C. S. Lewis on reading old books

C. S. Lewis on the value of reading old books:

Every age has its own outlook. It is specially good at seeing certain truths and specially liable to make certain mistakes. We all, therefore, need the books that will correct the characteristic mistakes of our own period. And that means the old books. All contemporary writers share to some extent the contemporary outlook—even those, like myself, who seem most opposed to it. … To be sure, the books of the future would be just as good a corrective as the books of the past, but unfortunately we cannot get at them.

The quote comes from an introduction he wrote for a translation of On the Incarnation. In the same book, Lewis recommended reading one old book for every contemporary book or two. I agree that reading old books provides perspective on the present, and I do read old books from time to time, but I don’t come close his recommended ratio of old books.

What are some old books you’ve enjoyed or intend to read?

Update: Related post, Old math books

18 thoughts on “C. S. Lewis on reading old books

  1. By all means, read St. Athanasius’ “On the Incarnation.” I also recommend the mystagogical lectures of St. Cyril of Jerusalem very highly. I’m currently reading a sermon by St. Basil the Great, the first of his series on the Hexaemeron, and also recommend it highly. He touches on theories that sound just like… Richard Dawkins. I think that is one great value to old books. “Nil dictum est quod non dictum prius,” may be a stretch, but it is a very healthy antidote to modern pretensions to see that most of the “new” ideas being floated have antecedents reaching back centuries or even millenia. Here’s another example. “Religion, esp. Christianity, is just the apotheosis of an idealized human hero.” Modern, right? No. It’s found in the Book of Wisdom — yet another book I recommend in the highest terms, along with Sirach — in the Deuterocanon of Catholic and Orthodox Bibles. (I am tempted to make the case that when the Deuterocanon was thrown out by the Reformers, the errors rebutted in them were destined to return, but that is for a different post.) So much to read, so little time.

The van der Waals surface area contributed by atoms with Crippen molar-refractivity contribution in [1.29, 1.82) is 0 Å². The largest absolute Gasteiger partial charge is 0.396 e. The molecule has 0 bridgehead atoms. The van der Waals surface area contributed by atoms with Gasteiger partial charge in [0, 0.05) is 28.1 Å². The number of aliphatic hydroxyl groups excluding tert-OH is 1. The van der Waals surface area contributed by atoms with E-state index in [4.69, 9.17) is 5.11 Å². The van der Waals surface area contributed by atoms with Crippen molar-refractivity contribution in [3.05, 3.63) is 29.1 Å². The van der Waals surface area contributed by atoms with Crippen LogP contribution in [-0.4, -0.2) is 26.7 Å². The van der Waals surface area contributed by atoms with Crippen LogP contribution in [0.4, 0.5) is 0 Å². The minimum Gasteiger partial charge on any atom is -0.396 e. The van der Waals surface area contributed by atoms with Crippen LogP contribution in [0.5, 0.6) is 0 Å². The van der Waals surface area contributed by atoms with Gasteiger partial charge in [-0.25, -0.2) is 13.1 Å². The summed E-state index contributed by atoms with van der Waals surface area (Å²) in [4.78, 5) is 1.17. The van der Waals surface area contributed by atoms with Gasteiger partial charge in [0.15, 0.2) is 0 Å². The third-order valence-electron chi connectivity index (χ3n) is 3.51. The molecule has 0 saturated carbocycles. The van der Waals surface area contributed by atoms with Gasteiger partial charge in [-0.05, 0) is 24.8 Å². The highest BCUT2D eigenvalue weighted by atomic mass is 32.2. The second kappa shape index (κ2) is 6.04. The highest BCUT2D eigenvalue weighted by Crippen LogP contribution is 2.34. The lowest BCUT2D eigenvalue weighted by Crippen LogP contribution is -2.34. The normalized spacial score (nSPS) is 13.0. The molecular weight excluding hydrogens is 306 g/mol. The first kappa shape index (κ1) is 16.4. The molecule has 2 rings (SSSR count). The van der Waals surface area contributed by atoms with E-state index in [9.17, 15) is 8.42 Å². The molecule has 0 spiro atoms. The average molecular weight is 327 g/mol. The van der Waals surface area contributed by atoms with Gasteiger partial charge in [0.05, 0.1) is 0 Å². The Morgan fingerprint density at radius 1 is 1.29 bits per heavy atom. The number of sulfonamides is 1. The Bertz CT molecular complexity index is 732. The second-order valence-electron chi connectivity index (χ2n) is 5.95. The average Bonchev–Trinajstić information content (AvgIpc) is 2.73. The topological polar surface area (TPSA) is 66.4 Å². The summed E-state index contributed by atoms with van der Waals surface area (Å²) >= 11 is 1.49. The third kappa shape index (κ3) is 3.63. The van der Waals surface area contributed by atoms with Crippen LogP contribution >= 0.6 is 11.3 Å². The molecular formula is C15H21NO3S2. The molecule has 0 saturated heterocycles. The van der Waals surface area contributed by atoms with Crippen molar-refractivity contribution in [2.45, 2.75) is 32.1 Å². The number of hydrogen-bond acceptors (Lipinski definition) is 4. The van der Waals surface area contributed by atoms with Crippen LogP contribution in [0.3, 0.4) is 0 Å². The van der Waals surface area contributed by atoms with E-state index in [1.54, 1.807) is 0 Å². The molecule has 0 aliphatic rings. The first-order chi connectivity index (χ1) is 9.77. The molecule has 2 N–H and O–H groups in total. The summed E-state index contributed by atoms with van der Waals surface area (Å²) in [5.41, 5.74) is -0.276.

2. Old books don’t have to be weighty tomes of philosophy or religion to be worthwhile. For example, here’s an interesting blog post about the 1950 Betty Crocker cookbook. You can learn a lot by paying attention to what was implicit in old books, even old cookbooks.

  3. I Would suggest Don Casmurro, by Machado de Assis. However, it is a brazilian Book. I think there is a translated edition in english. Anyway, it is the best braziliam book ever writen.
    Another suggestion: 1984, by Geore Orwell and Odyssea, by Homero.
    With Homero we can lear how identities were shaped in the past, especially the role of homeland…

  4. As C.S. Lewis was partial to the Greek classics, I would think he may refer to that as the old books. Last week, I got Project Gutenberg’s RSS announcement that the ebook “Alcestis” by Euripides is available for download. Lewis’s recommendation came to mind and I hurriedly downloaded it; only to find it was coded in modern Greek! Happily, there’s one site one (http://classics.mit.edu/Euripides/alcestis.html) where one can read it in modern English.

  5. I believe Lewis is referring to more ancient books than some of you suggest. The Betty Crocker cookbook may seem ancient to some of us (i.e. 60 years old) but I think Lewis was talking about books hundreds and thousands of years old. They have stood the test of time. Books from the past 50 to 100 years still share much of our contemporary outlook. “People were no cleverer then than they are now; they made as many mistakes as we. But not the same mistakes.” – C.S. Lewis

  6. Michael, I’m sure you’re right. Books 50 to 100 years old provide some perspective, but not nearly as much as books 500 to 1000 years old. Lewis would be offended or at least amused that we now think of him as an “old” author so soon after his books were written.

  7. In Confessions, Augustine mentioned the fact that in his time, natives of Rome sought pleasure in theatre (often vulgar and obscene) and respected actors and atheletes far more than the centurions who protected them. Just another great value of old books: the way they show how the props and actors may change over centuries, but the script so often repeats itself.

  8. I’m reading The Brothers Karamazov, by Fyodr Dostoevsky. I recommend it very strongly.

  9. The Varmint by Owen Johnson
    Dink Stover by Owen Johnson
    Colonel Effingham’s Raid Berry Fleming

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